Mummy of Ukhhotep, Egypt. Detail. c.1981-1802 B.C.E. Wood, cartonnage, paint, linen, human remains, obsidian, gold, alabaster. Image and data provided by The Metropolitan Museum of Art.

In an 1898 article for Scientific American, a chemist describes his process for working with a powdered material that smelled of myrrh and meat extract:

On heating the powder turns dark brown black, with a pleasant, resin-like odor of incense and myrrh, then throws out vapors with an odor of asphaltum; it leaves a black glossy coal which leaves behind when burnt 17 percent of ash with a strongly alkaline reaction, evolving plenty of carbonic acid when sprinkled with acids. In the closed tube vapors of acid reaction are obtained. With hot water a yellow brown solution of neutral reaction is obtained which smells like glue and extract of meat when inspissated…”

The powder in question was in fact the ground desiccated corpse of an ancient Egyptian, heated for the purpose of creating commercially-produced oil paint. Shocked? Let us treat you to a short history of the many strange fates of pillaged mummies between the sixteenth and early twentieth centuries.


Philips Galle, after Maerten van Heemskerck. The Pyramids of Egypt (from The Eight Wonders of the Ancient World). c. 1572. Engraving. Image and data provided by The Illustrated Bartsch.

Although interest in ancient Egyptian culture would peak in the nineteenth century, its early roots can be traced back to the Renaissance, when scholars rediscovered Classical accounts of the civilization. The limited available knowledge led to some unfounded beliefs. In “Egypt and Egyptian Antiquities in the Renaissance,” Karl H. Dannenfeldt describes the travel memoirs of Spanish historian Pedro Tafur, who upon visiting the pyramids postulated that “beasts of burden went up these ‘granaries of Joseph’ and unloaded the grain through ‘windows and so they fill the granaries to the top.’”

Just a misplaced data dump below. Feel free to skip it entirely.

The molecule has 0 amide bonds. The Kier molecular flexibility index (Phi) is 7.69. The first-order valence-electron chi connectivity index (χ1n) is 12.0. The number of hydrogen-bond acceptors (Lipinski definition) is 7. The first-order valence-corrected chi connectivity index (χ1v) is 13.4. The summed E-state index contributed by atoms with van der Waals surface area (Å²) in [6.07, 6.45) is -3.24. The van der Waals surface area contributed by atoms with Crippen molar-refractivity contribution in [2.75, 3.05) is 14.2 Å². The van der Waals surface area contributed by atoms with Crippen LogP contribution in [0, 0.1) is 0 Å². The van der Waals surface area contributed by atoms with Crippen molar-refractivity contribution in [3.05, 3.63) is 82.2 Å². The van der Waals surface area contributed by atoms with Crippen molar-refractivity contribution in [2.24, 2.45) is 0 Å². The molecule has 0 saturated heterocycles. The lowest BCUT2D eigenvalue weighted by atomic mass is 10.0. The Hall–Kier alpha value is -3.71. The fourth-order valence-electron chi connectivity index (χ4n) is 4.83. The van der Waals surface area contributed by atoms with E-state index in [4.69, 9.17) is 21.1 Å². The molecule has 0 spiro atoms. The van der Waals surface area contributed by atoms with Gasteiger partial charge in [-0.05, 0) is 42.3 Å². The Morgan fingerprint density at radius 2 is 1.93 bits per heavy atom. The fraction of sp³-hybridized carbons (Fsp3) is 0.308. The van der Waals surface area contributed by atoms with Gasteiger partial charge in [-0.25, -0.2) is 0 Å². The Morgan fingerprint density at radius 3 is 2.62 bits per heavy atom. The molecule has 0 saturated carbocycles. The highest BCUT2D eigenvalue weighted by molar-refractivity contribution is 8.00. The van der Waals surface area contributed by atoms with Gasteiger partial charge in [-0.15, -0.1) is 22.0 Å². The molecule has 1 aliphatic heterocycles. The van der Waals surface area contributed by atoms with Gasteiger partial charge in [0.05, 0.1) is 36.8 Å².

Incomplete knowledge also led to a misunderstanding of mummies. Bitumen, a naturally occurring black resinous material, was used in Middle Eastern medicine for centuries prior and was sold under the Persian name mummia or mumiya. Because of the similarities in nomenclature and visual characteristics between bitumen and mummy–the blackened flesh of mummies resembled bitumen, and bitumen was documented as one of several ingredients sometimes used in the mummification process–the medieval European translation of the word mummia erroneously came to include both bitumen and the flesh of mummies. They became interchangeable forms of medicine, believed both to cure a diverse set of ailments from internal bleeding to hiccups.

Mummy was widely stocked in European apothecaries where it could be purchased in several forms, including powdered and chopped preparations. The high demand for raw materials led to gruesome creativity on the part of unscrupulous mummy dealers, who began creating fakes by embalming and drying the stolen corpses of recently deceased slaves and criminals, and selling them to unwitting buyers. The dead were selected without regard for cause of death, and it is possible this practice may have helped spread the plague.

Not everyone believed in the healing powers of powdered mummy, however. Dannenfeldt describes one sixteenth century doctor who condemned its use due in part to foul side effects, which included “the paine of the heart or stomacke, vomiting, and stinke of the mouth.”